“Is my tree leaning over?” isn’t something I’d normally expect to hear on a Bank Holiday Sunday morning, but this was the situation I found myself in as I stood outside Wales Millennium Centre last Sunday in the rain, waiting for Butetown Carnival Parade to begin. “You look great,” I reassured the man stood in front of me wearing a tree trunk on his head, the branches and leaves swaying from side-to-side in the wind.
The Parade (organised by The BEAT Centre) began promptly at 12pm, with colourful carnival-goers dressed as birds, bees, flowers and trees dancing and marching their way down Bute Street and on to Loudoun Square, finishing up next to Butetown Community Centre in Canal Park at 1pm. Despite the rain, they didn’t let anything dampen their spirits.
Unfortunately, the wet weather did mean that the first day of the carnival was a bit of a wash-out, but the fun continued on Bank Holiday Monday, by which time the rain had stopped. The second day of the carnival saw live music and dance acts taking place on stage, featuring local artists and performers. Meanwhile, food took the form of traditional Caribbean cuisine served both from Butetown Community Centre, and from food stalls set up in Canal Park.
Established over 50 years ago as a Mardi Gras-type celebration, Butetown Carnival came to an end in 1998 but was revived in 2014 following community demand.
As I munched on my jerk chicken, I chatted to local resident and carnival-goer, Christine Somersall O’Driscoll, who has released a book of poems and short stories about her experience of growing up in Butetown. According to Christine, during its heyday, Butetown Carnival would see the whole of Canal Park filled with stalls and carnival-goers and it’s thanks to local resident and carnival organiser, Keith Murrell that the event is still going to this day. Keith has been involved with the Carnival since the 1970s, when he was a member of the local youth club.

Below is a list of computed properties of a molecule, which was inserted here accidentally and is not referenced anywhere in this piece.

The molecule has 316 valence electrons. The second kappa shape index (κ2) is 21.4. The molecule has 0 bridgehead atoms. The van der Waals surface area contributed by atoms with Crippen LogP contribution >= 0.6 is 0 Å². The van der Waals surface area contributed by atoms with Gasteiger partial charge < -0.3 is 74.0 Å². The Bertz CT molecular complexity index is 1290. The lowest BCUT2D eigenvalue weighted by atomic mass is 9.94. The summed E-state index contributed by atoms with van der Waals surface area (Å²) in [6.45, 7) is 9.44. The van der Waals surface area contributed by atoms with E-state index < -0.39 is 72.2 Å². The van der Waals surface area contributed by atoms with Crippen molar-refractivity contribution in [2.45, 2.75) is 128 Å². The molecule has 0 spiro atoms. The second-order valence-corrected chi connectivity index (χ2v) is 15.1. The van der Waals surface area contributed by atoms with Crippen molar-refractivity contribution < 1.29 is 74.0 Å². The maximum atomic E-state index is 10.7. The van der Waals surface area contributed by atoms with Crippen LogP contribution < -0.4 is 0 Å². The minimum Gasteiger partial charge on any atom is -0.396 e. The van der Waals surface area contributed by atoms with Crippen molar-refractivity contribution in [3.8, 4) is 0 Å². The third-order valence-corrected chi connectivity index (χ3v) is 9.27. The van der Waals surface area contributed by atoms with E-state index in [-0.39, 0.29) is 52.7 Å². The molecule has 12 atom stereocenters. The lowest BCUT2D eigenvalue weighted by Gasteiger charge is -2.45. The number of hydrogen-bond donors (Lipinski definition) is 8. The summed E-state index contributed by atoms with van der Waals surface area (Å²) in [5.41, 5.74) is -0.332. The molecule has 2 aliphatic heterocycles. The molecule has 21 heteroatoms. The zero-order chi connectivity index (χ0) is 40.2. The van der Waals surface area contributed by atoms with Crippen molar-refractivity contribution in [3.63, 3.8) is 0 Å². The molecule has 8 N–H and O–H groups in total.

“After our fifth Carnival [since its revival in 2014], it’s fair to say we’ve been successful in re-establishing the Carnival as an annual event – and in the process we’ve increasingly grown awareness and credibility beyond the community – even to the extent of being involved in the National Eisteddfod,” Keith commented. “I’m also satisfied that we’ve gone some way in presenting a more positive perception of a welcoming, inclusive and productive community.”
Looking to the future, Keith hopes to develop engaged partnerships with other local organisations such as Cardiff Council, the Welsh Assembly, the Arts Council of Wales and Cardiff Central Police Station, claiming that the Carnival’s success to-date wouldn’t have been possible without the long-term support of Wales Millennium Centre. Besides the Centre, this year’s Carnival partners included Catalydd Caerdydd, National Eisteddfod Wales and Cardiff Community Housing Association.
The dates of Butetown Carnival 2019 are yet to be confirmed, but I’m already looking forward to it!
By Kacie Morgan / The Rare Welsh BitFacebook Twitter Instagram Pinterest